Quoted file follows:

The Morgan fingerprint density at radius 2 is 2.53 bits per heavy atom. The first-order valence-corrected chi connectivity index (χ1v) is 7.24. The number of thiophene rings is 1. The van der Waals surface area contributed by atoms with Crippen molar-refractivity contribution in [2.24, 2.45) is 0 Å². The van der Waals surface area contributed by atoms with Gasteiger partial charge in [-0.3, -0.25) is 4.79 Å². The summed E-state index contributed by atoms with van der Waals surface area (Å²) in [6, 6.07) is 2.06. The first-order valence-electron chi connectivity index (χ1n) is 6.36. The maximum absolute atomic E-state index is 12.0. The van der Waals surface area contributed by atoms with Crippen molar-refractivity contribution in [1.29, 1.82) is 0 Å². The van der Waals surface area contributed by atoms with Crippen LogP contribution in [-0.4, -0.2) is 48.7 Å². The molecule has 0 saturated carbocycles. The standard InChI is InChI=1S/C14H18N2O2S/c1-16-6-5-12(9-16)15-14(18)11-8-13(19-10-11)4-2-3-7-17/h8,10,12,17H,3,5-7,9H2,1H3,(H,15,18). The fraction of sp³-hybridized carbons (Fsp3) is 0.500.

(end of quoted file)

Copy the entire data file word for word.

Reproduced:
The Morgan fingerprint density at radius 2 is 2.53 bits per heavy atom. The first-order valence-corrected chi connectivity index (χ1v) is 7.24. The number of thiophene rings is 1. The van der Waals surface area contributed by atoms with Crippen molar-refractivity contribution in [2.24, 2.45) is 0 Å². The van der Waals surface area contributed by atoms with Gasteiger partial charge in [-0.3, -0.25) is 4.79 Å². The summed E-state index contributed by atoms with van der Waals surface area (Å²) in [6, 6.07) is 2.06. The first-order valence-electron chi connectivity index (χ1n) is 6.36. The maximum absolute atomic E-state index is 12.0. The van der Waals surface area contributed by atoms with Crippen molar-refractivity contribution in [1.29, 1.82) is 0 Å². The van der Waals surface area contributed by atoms with Crippen LogP contribution in [-0.4, -0.2) is 48.7 Å². The molecule has 0 saturated carbocycles. The standard InChI is InChI=1S/C14H18N2O2S/c1-16-6-5-12(9-16)15-14(18)11-8-13(19-10-11)4-2-3-7-17/h8,10,12,17H,3,5-7,9H2,1H3,(H,15,18). The fraction of sp³-hybridized carbons (Fsp3) is 0.500.